Thursday, December 27, 2012

Happy Holidays!!! Keystone State Education Coalition 10 Popular Posts 2012


Daily postings from the Keystone State Education Coalition now reach more than 1750 Pennsylvania education policymakers – school directors, administrators, legislators, legislative and congressional staffers, PTO/PTA officers, parent advocates, teacher leaders, education professors, members of the press and a broad array of P-16 education advocacy organizations via emails, website, Facebook and Twitter.

These daily emails are archived at http://keystonestateeducationcoalition.org
Follow us on Twitter at @lfeinberg


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HAPPY HOLIDAYS!!!

Keystone State Education Coalition 10 Popular Posts 2012
A collection of our postings that garnered the most traffic and interest during 2012:

Here are a few other end of year education policy lists:

Top 10 Success List
Yinzercation Blog December 22, 2012
It’s that time of the year for Top 10 lists. Today is also the winter solstice, the shortest and darkest day of the year, and the day when we celebrate the return of light. In 2012 we continued to see real threats to public education, and plenty of frustration and disappointment, but it has also been a year full of light – the kind that shines when people pull together and work for equity, social justice, our children, and the public good. This is a good time to remember our successes and achievements….

Education Week: Anthony Cody’s Dozen Favorite 2012 Posts from Living In Dialogue

Top 10 education policy wishes

Here are the top 10 items on an education wish list for the holiday season and the New Year. It was written by Greg Kaufmann, who reports on poverty for the Nation, and Elaine Weiss, the national coordinator for the Broader Bolder Approach to Education. This appeared on  The Nation’s website and was also picked up by Valerie Strauss on her Answer Sheet blog at the Washington Post.

Common Core standards hitting school districts

By fall, school districts will implement tough educational standards, the Common Core.

By Steve Esack, Of The Morning Call 6:39 p.m. EST, December 25, 2012
…..Unifying the nation's 50 states, 13,600 public school districts and roughly 98,800 public schools behind a common set of standards has been bandied about for decades.
Proponents argued American students were losing ground in math and literacy, resulting in high school graduates lacking skills to earn college degrees or land jobs in a global economy.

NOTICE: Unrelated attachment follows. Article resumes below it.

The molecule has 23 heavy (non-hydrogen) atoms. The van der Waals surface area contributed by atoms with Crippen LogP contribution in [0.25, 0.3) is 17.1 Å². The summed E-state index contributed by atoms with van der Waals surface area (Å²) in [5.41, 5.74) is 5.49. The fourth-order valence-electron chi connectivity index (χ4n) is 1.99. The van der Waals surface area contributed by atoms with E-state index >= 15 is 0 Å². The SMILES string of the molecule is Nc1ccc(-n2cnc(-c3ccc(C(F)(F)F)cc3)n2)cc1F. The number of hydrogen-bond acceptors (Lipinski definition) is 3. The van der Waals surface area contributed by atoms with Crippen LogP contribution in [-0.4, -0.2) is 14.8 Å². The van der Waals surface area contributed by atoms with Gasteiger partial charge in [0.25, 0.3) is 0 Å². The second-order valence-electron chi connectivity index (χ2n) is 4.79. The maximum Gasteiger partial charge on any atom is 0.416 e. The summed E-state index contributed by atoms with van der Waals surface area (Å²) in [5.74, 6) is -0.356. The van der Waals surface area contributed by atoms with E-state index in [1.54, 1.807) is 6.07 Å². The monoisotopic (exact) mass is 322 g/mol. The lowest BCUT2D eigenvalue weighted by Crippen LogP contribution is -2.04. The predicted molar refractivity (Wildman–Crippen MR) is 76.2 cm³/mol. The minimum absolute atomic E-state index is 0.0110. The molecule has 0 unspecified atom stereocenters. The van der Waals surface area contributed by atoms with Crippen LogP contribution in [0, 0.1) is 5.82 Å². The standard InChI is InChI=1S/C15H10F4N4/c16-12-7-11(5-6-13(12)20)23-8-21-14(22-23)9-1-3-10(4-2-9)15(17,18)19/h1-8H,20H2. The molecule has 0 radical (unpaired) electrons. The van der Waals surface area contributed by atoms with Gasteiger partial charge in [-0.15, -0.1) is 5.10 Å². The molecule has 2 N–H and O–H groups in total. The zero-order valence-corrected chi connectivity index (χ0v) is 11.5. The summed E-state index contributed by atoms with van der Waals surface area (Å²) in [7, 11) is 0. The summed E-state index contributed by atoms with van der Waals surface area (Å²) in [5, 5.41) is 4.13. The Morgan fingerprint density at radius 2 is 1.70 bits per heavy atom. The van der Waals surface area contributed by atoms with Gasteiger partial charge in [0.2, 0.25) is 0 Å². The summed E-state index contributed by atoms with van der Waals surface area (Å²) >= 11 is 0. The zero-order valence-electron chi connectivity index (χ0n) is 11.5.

The concept started to gel in about 2008 when the National Governors Association and Council of Chief State School Officers started working with educational experts, principals and teachers to pick the best curriculum standards from among the states.
After more than a year of development, including 10,000 public comments, the Common Core was finalized in June 2010.
So far, 45 states have signed onto the initiative, including Pennsylvania, which has tied the Core's standards to the new Algebra I, biology and literature exit exams — known as the Keystone Exams — that students began taking this month.

Lawmakers prepare to tackle state pension shortfalls

GOP senators review 401(k)-style defined contribution plan
By Karen Langley / Post-Gazette Harrisburg Bureau December 24, 2012 12:14 am
HARRISBURG -- As policy makers look for Gov. Tom Corbett's pensions proposal early next year, top Republican senators are renewing an effort to enroll new state and school employees in a 401(k)-style defined contribution plan.  With pension payments set to consume Increasing portions of the state budget, Mr. Corbett, a Republican, has made a priority of overhauling the state and public school employee retirement systems. His budget office recently released a report saying the governor plans to address pensions in his February budget speech.

Education Policy and Leadership Center Notebook

Call For Moratorium on New Cyber Charter Schools in PA

Public News Service - PA by Tom Josephs December 17, 2012
HARRISBURG, Pa. - Some Pennsylvania groups say cyber charter schools in the state aren't making the grade, and they're urging state education officials to impose a moratorium on any new ones. Rhonda Brownstein, the executive director of the Education Law Center, says only one of the cyber charters operating in Pennsylvania in 2011 made adequate yearly progress.
"And, a Stanford University study found that both in reading and math all eight of the cyber charters that were operating at the time, a couple of years ago, performed significantly worse than public schools."